Surprise! Paul LePage Has Some Thoughts About Jim Crow

Maine's governor says John Lewis should thank Lincoln for freeing the slaves.

Photo via AP

Photo via AP

Just when he was about to slip from your mind, Maine Gov. Paul LePage is back, and he’s here to share some thoughts on race!

LePage, who endorsed President-Elect Donald Trump back in the Republican primary, took issue with Rep. John Lewis’s decision to boycott the inauguration, as well as Rep. Chellie Pingree, a Maine Democrat who’s decided to join him.

“If she won’t attend on Friday, I would advise her to resign,” LePage said on WVOM. “To me that’s political rhetoric. Donald Trump is blunt, he comes out and says it the way it is and that’s why he got elected. Chellie Pingree, Angus King…we’re sick of these silver-tongued people.”

Lewis, a civil rights icon who marched with Dr. Martin King Jr., said he does not “see this president-elect as a legitimate president,” prompting Trump to fire back on Twitter, calling the Georgia congressman “all talk,” and his district, which includes the most affluent part of Atlanta, “falling apart.”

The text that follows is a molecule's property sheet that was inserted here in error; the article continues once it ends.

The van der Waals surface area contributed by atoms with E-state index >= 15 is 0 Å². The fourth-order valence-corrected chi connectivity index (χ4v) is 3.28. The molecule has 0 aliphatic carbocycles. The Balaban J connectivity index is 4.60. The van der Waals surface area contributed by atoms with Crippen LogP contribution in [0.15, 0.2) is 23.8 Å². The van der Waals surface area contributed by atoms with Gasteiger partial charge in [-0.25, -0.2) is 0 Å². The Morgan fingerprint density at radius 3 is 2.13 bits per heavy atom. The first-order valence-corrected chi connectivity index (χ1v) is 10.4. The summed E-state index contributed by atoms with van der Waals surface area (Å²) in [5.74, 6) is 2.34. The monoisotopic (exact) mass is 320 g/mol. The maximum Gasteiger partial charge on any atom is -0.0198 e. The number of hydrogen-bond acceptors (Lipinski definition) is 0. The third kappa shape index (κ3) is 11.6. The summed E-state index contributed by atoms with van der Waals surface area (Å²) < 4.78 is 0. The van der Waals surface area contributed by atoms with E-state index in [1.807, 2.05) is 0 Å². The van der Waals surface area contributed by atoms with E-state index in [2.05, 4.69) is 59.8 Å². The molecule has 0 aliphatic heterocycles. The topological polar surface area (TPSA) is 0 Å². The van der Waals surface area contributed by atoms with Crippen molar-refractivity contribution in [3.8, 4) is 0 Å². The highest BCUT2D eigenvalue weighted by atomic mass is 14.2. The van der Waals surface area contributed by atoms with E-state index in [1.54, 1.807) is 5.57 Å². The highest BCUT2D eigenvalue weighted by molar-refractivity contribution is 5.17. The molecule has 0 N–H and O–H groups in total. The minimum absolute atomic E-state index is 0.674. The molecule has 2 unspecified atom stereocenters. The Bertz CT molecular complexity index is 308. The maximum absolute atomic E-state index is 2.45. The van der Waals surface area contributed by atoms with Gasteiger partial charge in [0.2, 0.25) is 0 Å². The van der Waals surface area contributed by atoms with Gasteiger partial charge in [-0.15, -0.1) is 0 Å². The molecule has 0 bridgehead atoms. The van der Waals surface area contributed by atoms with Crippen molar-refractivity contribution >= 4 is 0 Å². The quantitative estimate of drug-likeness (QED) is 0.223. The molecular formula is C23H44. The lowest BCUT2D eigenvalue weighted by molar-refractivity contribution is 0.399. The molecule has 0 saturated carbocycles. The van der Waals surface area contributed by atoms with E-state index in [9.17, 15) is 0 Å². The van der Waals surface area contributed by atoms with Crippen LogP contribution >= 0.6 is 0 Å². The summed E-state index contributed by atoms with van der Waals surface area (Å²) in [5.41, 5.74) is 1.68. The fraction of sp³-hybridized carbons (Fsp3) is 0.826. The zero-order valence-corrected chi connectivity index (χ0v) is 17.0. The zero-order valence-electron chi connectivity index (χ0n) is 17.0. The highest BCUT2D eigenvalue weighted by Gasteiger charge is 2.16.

“John Lewis ought to look at history,” LePage graciously explained. “It was Abraham Lincoln that freed the slaves. It was Rutherford B. Hayes and Ulysses S. Grant that fought against Jim Crow laws. A simple thank you would suffice.”

As the Bangor Daily News‘ State and Capitol blog astutely observed, LePage’s interpretation of history fails to account for about 100 years of events, give or take. Jim Crow laws, which codified racial segregation in the South, began under Hayes, who agreed to withdraw Union troops from the south as part of the Compromise of 1877, which landed him in the White House following a contested election.

Of course, Jim Crow laws remained on the books long after Grant passed Civil Rights Act of 1875, which the Southern states largely ignored. They persisted in places like Alabama, where state troopers savagely beat Lewis as he marched for voting rights in 1965.

“We’ve had to endure your president for eight years,” LePage said. “We survived.”

To whom this “simple thank you” should be addressed remains to be seen.